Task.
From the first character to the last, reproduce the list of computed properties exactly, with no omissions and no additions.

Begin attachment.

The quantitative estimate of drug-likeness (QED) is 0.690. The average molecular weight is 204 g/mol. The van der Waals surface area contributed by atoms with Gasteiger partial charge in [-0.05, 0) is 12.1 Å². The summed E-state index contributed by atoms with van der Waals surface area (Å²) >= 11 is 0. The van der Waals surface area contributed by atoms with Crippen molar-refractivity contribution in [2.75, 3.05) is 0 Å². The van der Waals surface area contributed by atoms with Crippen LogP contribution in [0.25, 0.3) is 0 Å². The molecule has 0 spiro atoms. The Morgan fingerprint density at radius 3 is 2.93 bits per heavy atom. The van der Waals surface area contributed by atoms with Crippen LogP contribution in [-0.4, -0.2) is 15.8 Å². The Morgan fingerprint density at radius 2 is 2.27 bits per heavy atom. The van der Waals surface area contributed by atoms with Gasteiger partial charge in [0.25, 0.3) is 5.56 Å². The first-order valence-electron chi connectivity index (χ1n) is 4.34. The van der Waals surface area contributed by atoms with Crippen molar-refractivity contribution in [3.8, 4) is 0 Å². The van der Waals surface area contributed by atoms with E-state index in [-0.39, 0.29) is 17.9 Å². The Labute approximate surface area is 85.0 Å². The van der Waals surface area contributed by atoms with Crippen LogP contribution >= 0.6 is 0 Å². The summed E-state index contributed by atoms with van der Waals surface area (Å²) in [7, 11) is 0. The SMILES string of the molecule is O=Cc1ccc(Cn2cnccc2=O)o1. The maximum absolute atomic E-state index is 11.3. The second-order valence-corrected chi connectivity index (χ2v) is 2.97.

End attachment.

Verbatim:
The quantitative estimate of drug-likeness (QED) is 0.690. The average molecular weight is 204 g/mol. The van der Waals surface area contributed by atoms with Gasteiger partial charge in [-0.05, 0) is 12.1 Å². The summed E-state index contributed by atoms with van der Waals surface area (Å²) >= 11 is 0. The van der Waals surface area contributed by atoms with Crippen molar-refractivity contribution in [2.75, 3.05) is 0 Å². The van der Waals surface area contributed by atoms with Crippen LogP contribution in [0.25, 0.3) is 0 Å². The molecule has 0 spiro atoms. The Morgan fingerprint density at radius 3 is 2.93 bits per heavy atom. The van der Waals surface area contributed by atoms with Crippen LogP contribution in [-0.4, -0.2) is 15.8 Å². The Morgan fingerprint density at radius 2 is 2.27 bits per heavy atom. The van der Waals surface area contributed by atoms with Gasteiger partial charge in [0.25, 0.3) is 5.56 Å². The first-order valence-electron chi connectivity index (χ1n) is 4.34. The van der Waals surface area contributed by atoms with Crippen molar-refractivity contribution in [3.8, 4) is 0 Å². The van der Waals surface area contributed by atoms with E-state index in [-0.39, 0.29) is 17.9 Å². The Labute approximate surface area is 85.0 Å². The van der Waals surface area contributed by atoms with Crippen LogP contribution >= 0.6 is 0 Å². The summed E-state index contributed by atoms with van der Waals surface area (Å²) in [7, 11) is 0. The SMILES string of the molecule is O=Cc1ccc(Cn2cnccc2=O)o1. The maximum absolute atomic E-state index is 11.3. The second-order valence-corrected chi connectivity index (χ2v) is 2.97.